The Department of Workforce Development (DWD) announced July 8 that it would triple the number of staff, enabling the department to increase the rate at which calls are answered and claims decided. DWD also expanded its hours of operation. On weekdays, from 6:15 am to 5:30 pm staff in the help center will take calls. Saturdays, from 7 am to 1:30 pm, staff will also take calls.
On July 7, the DWD released data on the unemployment cases in the week ending July 4. Three million nine hundred sixty-nine thousand eight hundred and thirty claims were received. Of those claims 75 percent were allowed and paid, 12 percent were denied and 13 percent were in process. Those cases in process are awaiting wage verification and adjudication.
Paula is a worker who quit a job that could not provide her enough protection from the coronavirus.
“I was working for a restaurant that is right, actually, by the highway, so we have a lot of out-of-state people. So usually it is a quite busy restaurant. I worked there for two years. Because my mom is living abroad in Macau, where I grew up, I kinda was a part of what was going on there. So I started getting really nervous about the situation, about the virus, because I have lupus. I got scared because there was no protection,” Paula said.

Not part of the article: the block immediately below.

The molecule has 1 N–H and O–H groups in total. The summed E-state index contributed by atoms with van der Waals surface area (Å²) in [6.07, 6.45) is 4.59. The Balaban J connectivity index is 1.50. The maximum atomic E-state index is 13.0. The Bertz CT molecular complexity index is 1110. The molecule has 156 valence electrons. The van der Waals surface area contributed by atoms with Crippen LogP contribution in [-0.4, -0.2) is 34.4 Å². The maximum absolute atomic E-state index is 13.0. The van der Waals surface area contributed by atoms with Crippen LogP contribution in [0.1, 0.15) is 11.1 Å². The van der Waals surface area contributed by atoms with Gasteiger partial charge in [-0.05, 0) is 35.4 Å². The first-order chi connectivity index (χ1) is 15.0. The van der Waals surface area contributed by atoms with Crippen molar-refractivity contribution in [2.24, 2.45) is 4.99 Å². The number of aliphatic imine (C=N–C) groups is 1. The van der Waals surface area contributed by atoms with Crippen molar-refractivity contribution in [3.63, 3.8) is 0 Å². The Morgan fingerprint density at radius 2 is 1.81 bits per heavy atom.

After applying, and waiting, she was finally able to talk to someone. She was honest about her health, and her future at the company.
“Everything was done online first. And then they told me that I was approved for $294 weekly. It was my benefit. And then I heard nothing for a month,” said Paula.
Despite that initial response from her online application, Paula did not receive those benefits during that month.
“In the process, a lady called and asked me the reasons why I quit my job, and said that she never got feedback from the restaurants that I worked for, asking me what was my situation, why did I quit the job. I mentioned my lupus and I mentioned, you know, not growing in the company, and that’s what they want by – not growing in the company,” Paula told us.
“Not growing in the company” was not considered a valid reason to qualify for unemployment, and Paula’s application was denied.
Data reported by DWD shows almost 12 percent of claims are denied.